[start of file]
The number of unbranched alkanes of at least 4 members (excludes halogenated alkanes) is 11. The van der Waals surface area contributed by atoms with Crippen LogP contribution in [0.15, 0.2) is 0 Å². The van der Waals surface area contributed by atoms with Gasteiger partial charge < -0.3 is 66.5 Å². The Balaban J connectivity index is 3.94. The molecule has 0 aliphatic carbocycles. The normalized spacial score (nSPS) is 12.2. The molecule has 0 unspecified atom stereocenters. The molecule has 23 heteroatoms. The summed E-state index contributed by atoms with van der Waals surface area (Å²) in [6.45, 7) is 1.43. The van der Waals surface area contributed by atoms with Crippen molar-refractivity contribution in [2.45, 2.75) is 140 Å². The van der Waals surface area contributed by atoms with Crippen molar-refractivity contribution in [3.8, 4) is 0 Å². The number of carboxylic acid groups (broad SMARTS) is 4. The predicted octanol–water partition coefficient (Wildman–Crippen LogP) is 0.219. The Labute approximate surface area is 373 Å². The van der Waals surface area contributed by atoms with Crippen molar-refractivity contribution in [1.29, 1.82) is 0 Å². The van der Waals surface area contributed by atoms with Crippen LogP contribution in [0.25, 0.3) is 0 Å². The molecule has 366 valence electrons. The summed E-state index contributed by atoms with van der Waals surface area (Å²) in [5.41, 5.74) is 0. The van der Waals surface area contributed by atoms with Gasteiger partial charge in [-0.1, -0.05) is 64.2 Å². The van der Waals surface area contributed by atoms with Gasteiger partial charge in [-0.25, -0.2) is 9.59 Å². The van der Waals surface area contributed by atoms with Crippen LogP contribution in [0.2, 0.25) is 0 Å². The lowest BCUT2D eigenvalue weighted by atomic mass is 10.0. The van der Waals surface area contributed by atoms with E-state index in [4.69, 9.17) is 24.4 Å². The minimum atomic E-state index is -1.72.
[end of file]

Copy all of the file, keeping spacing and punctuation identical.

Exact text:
The number of unbranched alkanes of at least 4 members (excludes halogenated alkanes) is 11. The van der Waals surface area contributed by atoms with Crippen LogP contribution in [0.15, 0.2) is 0 Å². The van der Waals surface area contributed by atoms with Gasteiger partial charge < -0.3 is 66.5 Å². The Balaban J connectivity index is 3.94. The molecule has 0 aliphatic carbocycles. The normalized spacial score (nSPS) is 12.2. The molecule has 0 unspecified atom stereocenters. The molecule has 23 heteroatoms. The summed E-state index contributed by atoms with van der Waals surface area (Å²) in [6.45, 7) is 1.43. The van der Waals surface area contributed by atoms with Crippen molar-refractivity contribution in [2.45, 2.75) is 140 Å². The van der Waals surface area contributed by atoms with Crippen molar-refractivity contribution in [3.8, 4) is 0 Å². The number of carboxylic acid groups (broad SMARTS) is 4. The predicted octanol–water partition coefficient (Wildman–Crippen LogP) is 0.219. The Labute approximate surface area is 373 Å². The van der Waals surface area contributed by atoms with Crippen molar-refractivity contribution in [1.29, 1.82) is 0 Å². The van der Waals surface area contributed by atoms with Crippen LogP contribution in [0.25, 0.3) is 0 Å². The molecule has 366 valence electrons. The summed E-state index contributed by atoms with van der Waals surface area (Å²) in [5.41, 5.74) is 0. The van der Waals surface area contributed by atoms with Gasteiger partial charge in [-0.1, -0.05) is 64.2 Å². The van der Waals surface area contributed by atoms with Gasteiger partial charge in [-0.25, -0.2) is 9.59 Å². The van der Waals surface area contributed by atoms with Crippen LogP contribution in [0.2, 0.25) is 0 Å². The lowest BCUT2D eigenvalue weighted by atomic mass is 10.0. The van der Waals surface area contributed by atoms with E-state index in [4.69, 9.17) is 24.4 Å². The minimum atomic E-state index is -1.72.